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Am J Psychiatry 1948;105:15-27.
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The Langley Porter Clinic and the Division of Psychiatry of the University of California Medical School.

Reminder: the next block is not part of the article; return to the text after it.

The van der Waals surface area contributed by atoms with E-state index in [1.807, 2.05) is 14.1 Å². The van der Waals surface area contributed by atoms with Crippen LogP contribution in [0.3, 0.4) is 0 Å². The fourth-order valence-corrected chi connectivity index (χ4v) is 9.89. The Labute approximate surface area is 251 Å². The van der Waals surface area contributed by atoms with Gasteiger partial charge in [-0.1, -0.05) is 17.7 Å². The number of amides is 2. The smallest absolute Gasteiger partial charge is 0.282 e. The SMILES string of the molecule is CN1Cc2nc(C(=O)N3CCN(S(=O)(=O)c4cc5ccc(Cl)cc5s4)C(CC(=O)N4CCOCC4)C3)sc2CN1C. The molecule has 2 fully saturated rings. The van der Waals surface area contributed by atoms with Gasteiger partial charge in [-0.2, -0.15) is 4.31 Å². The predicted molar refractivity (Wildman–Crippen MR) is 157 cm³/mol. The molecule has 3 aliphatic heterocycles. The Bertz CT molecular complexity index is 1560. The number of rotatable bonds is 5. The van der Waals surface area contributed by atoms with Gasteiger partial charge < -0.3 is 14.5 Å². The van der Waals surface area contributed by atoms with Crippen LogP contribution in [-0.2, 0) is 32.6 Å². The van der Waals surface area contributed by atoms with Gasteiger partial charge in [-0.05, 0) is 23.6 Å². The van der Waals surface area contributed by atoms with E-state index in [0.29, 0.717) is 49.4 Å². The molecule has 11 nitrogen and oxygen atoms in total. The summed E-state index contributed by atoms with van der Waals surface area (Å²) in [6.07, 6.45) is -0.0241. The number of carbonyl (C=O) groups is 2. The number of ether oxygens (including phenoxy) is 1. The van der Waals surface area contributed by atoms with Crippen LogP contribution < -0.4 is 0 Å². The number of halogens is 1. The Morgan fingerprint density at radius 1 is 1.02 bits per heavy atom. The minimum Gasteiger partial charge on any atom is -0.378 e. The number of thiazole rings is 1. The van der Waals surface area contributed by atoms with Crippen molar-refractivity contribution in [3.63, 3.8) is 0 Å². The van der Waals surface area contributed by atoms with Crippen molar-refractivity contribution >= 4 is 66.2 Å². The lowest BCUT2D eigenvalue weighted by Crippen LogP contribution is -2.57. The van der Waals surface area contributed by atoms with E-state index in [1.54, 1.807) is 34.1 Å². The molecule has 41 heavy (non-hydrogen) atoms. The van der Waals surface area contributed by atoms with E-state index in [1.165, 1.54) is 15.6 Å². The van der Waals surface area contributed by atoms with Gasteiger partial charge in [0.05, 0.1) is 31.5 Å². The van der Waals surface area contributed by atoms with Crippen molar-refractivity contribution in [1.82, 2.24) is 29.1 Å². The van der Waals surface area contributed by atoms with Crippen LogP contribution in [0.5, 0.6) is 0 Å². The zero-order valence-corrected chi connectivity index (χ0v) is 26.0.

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1. Electronarcosis has been administered to a group of 53 mentally ill persons. The results of follow-up studies one month after treatment was completed may be summarized as follows: 37 cases of schizophrenia were treated, 7 recovered; 9 cases of psychoneurosis were treated, none recovered; 7 cases of manic-depressive psychosis were treated, 2 recovered. However, if one includes only cases that received 7 or more treatments, the results one month after treatment would read as follows: 31 cases of schizophrenia were treated, 5 recovered; 5 cases of psychoneurosis were treated, none recovered; 4 cases of manic-depressive psychosis were treated, 1 recovered.2. Of the 5 schizophrenic patients who received 7 or more treatments and recovered, improvement was noted at some time between the second to seventh treatment.3. It is our impression that electronarcosis is of no value in the treatment of psychoneurotics, is certainly no better than electroshock in treating the manic-depressive psychoses, and is equal to electroshock in the treatment of schizophrenia. Our series are too small for any definite conclusions to be drawn, and the above estimation of the value of electronarcosis therapy is subject to revision after we have treated a larger series of cases.4. Fractures of the spine occurred in 15 of the 53 patients treated, amounting to 28.3% of the cases. This percentage can be greatly reduced by the use of sodium amytal or by the new Glissando technique recently developed by Tietz.5. Because of the extreme rise in blood pressure that occurs during treatment, electronarcosis should not be used on patients with hypertension or cardiac disease.6. Electronarcosis is a more dangerous treatment than electroshock and is less simple to administer.

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